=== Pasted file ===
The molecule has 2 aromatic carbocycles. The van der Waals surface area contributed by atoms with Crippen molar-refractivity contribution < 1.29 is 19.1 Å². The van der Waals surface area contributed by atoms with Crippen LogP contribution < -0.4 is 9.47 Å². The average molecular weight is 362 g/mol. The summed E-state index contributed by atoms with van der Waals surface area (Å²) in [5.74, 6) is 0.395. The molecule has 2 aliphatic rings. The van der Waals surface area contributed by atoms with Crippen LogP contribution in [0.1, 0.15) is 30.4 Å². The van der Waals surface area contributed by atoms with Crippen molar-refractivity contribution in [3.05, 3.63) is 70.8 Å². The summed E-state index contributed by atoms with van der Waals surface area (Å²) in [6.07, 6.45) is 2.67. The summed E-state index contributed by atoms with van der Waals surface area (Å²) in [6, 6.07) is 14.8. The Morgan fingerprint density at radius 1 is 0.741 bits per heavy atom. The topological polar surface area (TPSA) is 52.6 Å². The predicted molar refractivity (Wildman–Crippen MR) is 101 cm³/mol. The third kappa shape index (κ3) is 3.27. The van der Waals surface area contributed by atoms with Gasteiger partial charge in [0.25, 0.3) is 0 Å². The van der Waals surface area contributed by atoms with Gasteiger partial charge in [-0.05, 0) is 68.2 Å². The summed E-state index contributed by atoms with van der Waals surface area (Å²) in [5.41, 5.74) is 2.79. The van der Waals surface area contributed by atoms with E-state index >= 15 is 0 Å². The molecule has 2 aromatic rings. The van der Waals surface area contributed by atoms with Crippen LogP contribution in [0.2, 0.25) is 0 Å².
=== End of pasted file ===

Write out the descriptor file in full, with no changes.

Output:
The molecule has 2 aromatic carbocycles. The van der Waals surface area contributed by atoms with Crippen molar-refractivity contribution < 1.29 is 19.1 Å². The van der Waals surface area contributed by atoms with Crippen LogP contribution < -0.4 is 9.47 Å². The average molecular weight is 362 g/mol. The summed E-state index contributed by atoms with van der Waals surface area (Å²) in [5.74, 6) is 0.395. The molecule has 2 aliphatic rings. The van der Waals surface area contributed by atoms with Crippen LogP contribution in [0.1, 0.15) is 30.4 Å². The van der Waals surface area contributed by atoms with Crippen molar-refractivity contribution in [3.05, 3.63) is 70.8 Å². The summed E-state index contributed by atoms with van der Waals surface area (Å²) in [6.07, 6.45) is 2.67. The summed E-state index contributed by atoms with van der Waals surface area (Å²) in [6, 6.07) is 14.8. The Morgan fingerprint density at radius 1 is 0.741 bits per heavy atom. The topological polar surface area (TPSA) is 52.6 Å². The predicted molar refractivity (Wildman–Crippen MR) is 101 cm³/mol. The third kappa shape index (κ3) is 3.27. The van der Waals surface area contributed by atoms with Gasteiger partial charge in [0.25, 0.3) is 0 Å². The van der Waals surface area contributed by atoms with Gasteiger partial charge in [-0.05, 0) is 68.2 Å². The summed E-state index contributed by atoms with van der Waals surface area (Å²) in [5.41, 5.74) is 2.79. The van der Waals surface area contributed by atoms with E-state index >= 15 is 0 Å². The molecule has 2 aromatic rings. The van der Waals surface area contributed by atoms with Crippen LogP contribution in [0.2, 0.25) is 0 Å².